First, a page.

Hiring this adventurer cost me about 1.5 million gold for a 7 day contract. This pretty much broke the bank for me, so I had to get my money’s worth. The original plan was to tell my main party to stay behind, take her to high level dungeons, and hope that she got killed by something so I could get her loot and escape using various scrolls before whatever killed her got me. After clearing 2 high level dungeons, it became apparent that there’s next to no way that anything in these holes are going to kill her. I’ve got maybe a day or so left on her contract and I’ve taken her into a level 34 dungeon, which is more than twice my current level and will have out of depth monsters of nearly godlike proportion. One after another, she cleaves her way through wyverns, titans, liches, dragons, greater mummies, evil chess sets, and worse. And with each monster she obliterates with her Infinity+1 sword, she smiles at me and winks. This changes everything. I may not get Zantetsu as a bequest but as a dowry.

Sleezy evil wizard (c’mon, it’s a roguelike!) brings a beautiful warrior with him, hoping that she will die and he can steal her treasures, but over the course of their time together, he sees more than her sword, she maybe sees the job as more than just a contract, and they start to fall in love. Will they get married? Will they live happily ever after? WHO KNOWS!? I do know that mechanically, the characters are a little over half-way there. I don’t know exactly how much time is left on her current contract, but it should be enough to finish off this last dungeon. If I’m lucky, she’ll have killed enough monsters that she’ll be willing to stay as a permanent fixture of the party. If I’m less lucky, I might at least get enough money to hire her again and run another high level dungeon or two. Because it’s Elona, there’s a lot of potential for evil unhappy endings for this relationship: after the wizard and warrior get married, and the wizard could always just rob her of her prized possessions and then sell her into slavery. But that’s pretty awful. I’d like to think that maybe the wizard sees more in her than her valuable equipment and she becomes a staple in his party and in his life.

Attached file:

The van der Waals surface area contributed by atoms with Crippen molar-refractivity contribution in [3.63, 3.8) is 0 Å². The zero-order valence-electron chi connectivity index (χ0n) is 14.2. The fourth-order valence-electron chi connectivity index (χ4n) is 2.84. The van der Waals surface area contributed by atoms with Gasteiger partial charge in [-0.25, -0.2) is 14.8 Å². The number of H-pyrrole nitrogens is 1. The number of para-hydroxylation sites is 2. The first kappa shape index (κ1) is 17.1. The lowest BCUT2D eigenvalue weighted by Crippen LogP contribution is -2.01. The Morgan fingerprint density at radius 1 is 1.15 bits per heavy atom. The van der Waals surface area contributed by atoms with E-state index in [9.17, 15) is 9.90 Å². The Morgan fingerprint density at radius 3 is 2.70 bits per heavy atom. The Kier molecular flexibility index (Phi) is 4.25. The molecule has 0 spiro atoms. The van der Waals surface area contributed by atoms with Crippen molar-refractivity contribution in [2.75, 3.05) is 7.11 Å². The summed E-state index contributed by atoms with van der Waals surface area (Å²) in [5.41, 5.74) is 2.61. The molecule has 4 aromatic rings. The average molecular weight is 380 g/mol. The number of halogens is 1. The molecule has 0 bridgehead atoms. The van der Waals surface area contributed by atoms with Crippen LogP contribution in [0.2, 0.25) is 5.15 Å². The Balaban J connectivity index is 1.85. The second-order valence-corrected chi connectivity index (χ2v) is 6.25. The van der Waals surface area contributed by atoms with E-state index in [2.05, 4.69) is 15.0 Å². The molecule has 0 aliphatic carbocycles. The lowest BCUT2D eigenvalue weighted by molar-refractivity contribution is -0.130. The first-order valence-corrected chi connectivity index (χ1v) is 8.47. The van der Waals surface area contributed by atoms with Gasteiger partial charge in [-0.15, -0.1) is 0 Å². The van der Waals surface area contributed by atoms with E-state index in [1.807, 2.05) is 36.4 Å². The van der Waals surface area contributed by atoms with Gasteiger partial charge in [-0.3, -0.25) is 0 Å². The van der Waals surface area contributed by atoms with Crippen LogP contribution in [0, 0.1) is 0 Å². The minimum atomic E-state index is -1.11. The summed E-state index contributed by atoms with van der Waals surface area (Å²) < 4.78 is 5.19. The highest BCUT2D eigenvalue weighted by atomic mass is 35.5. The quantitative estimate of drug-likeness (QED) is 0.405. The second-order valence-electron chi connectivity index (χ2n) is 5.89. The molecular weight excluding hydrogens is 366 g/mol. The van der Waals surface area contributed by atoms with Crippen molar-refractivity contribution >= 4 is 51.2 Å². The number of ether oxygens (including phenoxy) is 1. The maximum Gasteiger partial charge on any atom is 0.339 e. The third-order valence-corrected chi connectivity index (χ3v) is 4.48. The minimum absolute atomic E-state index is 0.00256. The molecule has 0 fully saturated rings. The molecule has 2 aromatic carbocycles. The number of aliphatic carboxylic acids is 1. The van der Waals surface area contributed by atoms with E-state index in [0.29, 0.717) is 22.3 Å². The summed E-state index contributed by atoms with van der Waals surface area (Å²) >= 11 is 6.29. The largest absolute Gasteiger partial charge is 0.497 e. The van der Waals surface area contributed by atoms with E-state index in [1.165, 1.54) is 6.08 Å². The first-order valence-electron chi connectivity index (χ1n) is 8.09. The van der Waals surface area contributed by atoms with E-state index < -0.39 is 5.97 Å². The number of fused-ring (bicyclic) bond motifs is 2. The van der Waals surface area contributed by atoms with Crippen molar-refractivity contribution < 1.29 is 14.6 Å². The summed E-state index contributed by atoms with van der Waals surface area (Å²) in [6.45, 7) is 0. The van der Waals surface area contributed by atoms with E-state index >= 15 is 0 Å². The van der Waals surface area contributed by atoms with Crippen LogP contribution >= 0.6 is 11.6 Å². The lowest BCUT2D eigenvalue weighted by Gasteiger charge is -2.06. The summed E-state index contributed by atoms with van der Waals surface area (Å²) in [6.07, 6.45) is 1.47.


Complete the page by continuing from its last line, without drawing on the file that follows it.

Anyway, enough about that, there are a few other things I wanted to mention.

First of all, there are only 10 days left on the Rumors of War kickstarter, and it’s just under half-way to its goal. Go over there and show some love!

Secondly, Varg has started a new video series of mini-documentaries on Black Metal. The first might be of particular interest to some of the readers here, as it pertains in part to the influence of RPGs on Metal. I’m not entirely sure how this documentary project is going to turn out, as it’s just begun. If he cuts it short and only makes a few, it’ll be kind of a disappointment, especially as a lot of what he talks about can be found elsewhere or is common knowledge to music wonks. But if he keeps it up and actually creates, as he says he’s planning, a definitive and myth-dispelling analysis of Black Metal from the perspective of someone who was there, if only to try to set the record straight, it will doubtlessly be insightful and fascinating.

Lastly, I’ve found a tool that will help me in my Batman quest. Or deter me. I haven’t decided yet. Either way, http://www.therealbatmanchronologyproject.com/ is a thing of wonder.

Generic Dungeons and Some Oblivion Inspiration

I’ve recently been playing a lot of Oblivion, continuing the adventures of Mr. Pants. I just finished re-running the Shivering Isles expansion, and Mr. Pants has has returned to Cyrodiil to continue his misadventures in the great green fishbowl. Since his return, not a lot exciting has happened. At level 5, he was impressively able to kill Umbra and take her stuff with the help of a handful of clanfears (nothing like being able to send a demonic raptor dinosaur thing after low-level enemies) and finding a nice ledge to shoot down at her from. But that’s really been about it. I’ve run through a couple of the generic dungeons, and the dungeons of Shivering Isles only serve to reinforce how generic they are.